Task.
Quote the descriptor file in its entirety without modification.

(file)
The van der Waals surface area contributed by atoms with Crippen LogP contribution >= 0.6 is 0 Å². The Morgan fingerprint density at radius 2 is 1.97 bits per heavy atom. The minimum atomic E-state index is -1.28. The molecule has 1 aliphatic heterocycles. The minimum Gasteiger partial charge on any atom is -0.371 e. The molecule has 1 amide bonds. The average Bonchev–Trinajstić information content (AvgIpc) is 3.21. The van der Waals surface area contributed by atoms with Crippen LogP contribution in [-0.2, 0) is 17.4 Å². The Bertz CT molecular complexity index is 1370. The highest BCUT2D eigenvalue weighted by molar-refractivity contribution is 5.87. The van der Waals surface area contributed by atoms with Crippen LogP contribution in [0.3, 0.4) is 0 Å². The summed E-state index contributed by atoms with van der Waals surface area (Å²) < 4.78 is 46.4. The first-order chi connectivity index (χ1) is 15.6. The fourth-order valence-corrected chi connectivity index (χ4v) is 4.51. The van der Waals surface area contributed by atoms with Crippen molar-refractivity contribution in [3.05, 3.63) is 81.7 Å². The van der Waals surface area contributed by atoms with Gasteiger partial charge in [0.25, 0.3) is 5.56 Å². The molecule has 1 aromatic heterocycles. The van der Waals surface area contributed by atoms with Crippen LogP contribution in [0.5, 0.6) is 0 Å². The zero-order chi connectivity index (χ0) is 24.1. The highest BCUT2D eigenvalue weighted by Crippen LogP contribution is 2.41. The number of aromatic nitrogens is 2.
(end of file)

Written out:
The van der Waals surface area contributed by atoms with Crippen LogP contribution >= 0.6 is 0 Å². The Morgan fingerprint density at radius 2 is 1.97 bits per heavy atom. The minimum atomic E-state index is -1.28. The molecule has 1 aliphatic heterocycles. The minimum Gasteiger partial charge on any atom is -0.371 e. The molecule has 1 amide bonds. The average Bonchev–Trinajstić information content (AvgIpc) is 3.21. The van der Waals surface area contributed by atoms with Crippen LogP contribution in [-0.2, 0) is 17.4 Å². The Bertz CT molecular complexity index is 1370. The highest BCUT2D eigenvalue weighted by molar-refractivity contribution is 5.87. The van der Waals surface area contributed by atoms with Crippen LogP contribution in [0.3, 0.4) is 0 Å². The summed E-state index contributed by atoms with van der Waals surface area (Å²) < 4.78 is 46.4. The first-order chi connectivity index (χ1) is 15.6. The fourth-order valence-corrected chi connectivity index (χ4v) is 4.51. The van der Waals surface area contributed by atoms with Crippen molar-refractivity contribution in [3.05, 3.63) is 81.7 Å². The van der Waals surface area contributed by atoms with Gasteiger partial charge in [0.25, 0.3) is 5.56 Å². The molecule has 1 aromatic heterocycles. The van der Waals surface area contributed by atoms with Crippen LogP contribution in [0.5, 0.6) is 0 Å². The zero-order chi connectivity index (χ0) is 24.1. The highest BCUT2D eigenvalue weighted by Crippen LogP contribution is 2.41. The number of aromatic nitrogens is 2.